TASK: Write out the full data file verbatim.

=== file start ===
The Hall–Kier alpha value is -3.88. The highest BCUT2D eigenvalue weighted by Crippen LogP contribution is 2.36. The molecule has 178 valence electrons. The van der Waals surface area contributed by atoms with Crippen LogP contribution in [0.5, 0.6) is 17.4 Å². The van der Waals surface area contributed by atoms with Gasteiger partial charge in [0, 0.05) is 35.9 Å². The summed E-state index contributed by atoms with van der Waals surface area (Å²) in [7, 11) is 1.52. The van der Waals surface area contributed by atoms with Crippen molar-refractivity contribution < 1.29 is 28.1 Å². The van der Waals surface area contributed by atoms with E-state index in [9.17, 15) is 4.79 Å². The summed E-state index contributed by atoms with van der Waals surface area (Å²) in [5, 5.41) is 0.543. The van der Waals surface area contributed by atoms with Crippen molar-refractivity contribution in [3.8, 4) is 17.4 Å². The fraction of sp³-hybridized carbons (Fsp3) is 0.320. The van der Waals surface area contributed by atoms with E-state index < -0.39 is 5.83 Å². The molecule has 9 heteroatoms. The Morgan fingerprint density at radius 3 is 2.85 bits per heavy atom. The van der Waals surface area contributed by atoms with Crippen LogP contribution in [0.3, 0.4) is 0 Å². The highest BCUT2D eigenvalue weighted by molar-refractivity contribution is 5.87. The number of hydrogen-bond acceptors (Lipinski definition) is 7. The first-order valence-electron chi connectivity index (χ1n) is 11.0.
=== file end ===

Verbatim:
The Hall–Kier alpha value is -3.88. The highest BCUT2D eigenvalue weighted by Crippen LogP contribution is 2.36. The molecule has 178 valence electrons. The van der Waals surface area contributed by atoms with Crippen LogP contribution in [0.5, 0.6) is 17.4 Å². The van der Waals surface area contributed by atoms with Gasteiger partial charge in [0, 0.05) is 35.9 Å². The summed E-state index contributed by atoms with van der Waals surface area (Å²) in [7, 11) is 1.52. The van der Waals surface area contributed by atoms with Crippen molar-refractivity contribution < 1.29 is 28.1 Å². The van der Waals surface area contributed by atoms with E-state index in [9.17, 15) is 4.79 Å². The summed E-state index contributed by atoms with van der Waals surface area (Å²) in [5, 5.41) is 0.543. The van der Waals surface area contributed by atoms with Crippen molar-refractivity contribution in [3.8, 4) is 17.4 Å². The fraction of sp³-hybridized carbons (Fsp3) is 0.320. The van der Waals surface area contributed by atoms with E-state index < -0.39 is 5.83 Å². The molecule has 9 heteroatoms. The Morgan fingerprint density at radius 3 is 2.85 bits per heavy atom. The van der Waals surface area contributed by atoms with Crippen LogP contribution in [0.3, 0.4) is 0 Å². The highest BCUT2D eigenvalue weighted by molar-refractivity contribution is 5.87. The number of hydrogen-bond acceptors (Lipinski definition) is 7. The first-order valence-electron chi connectivity index (χ1n) is 11.0.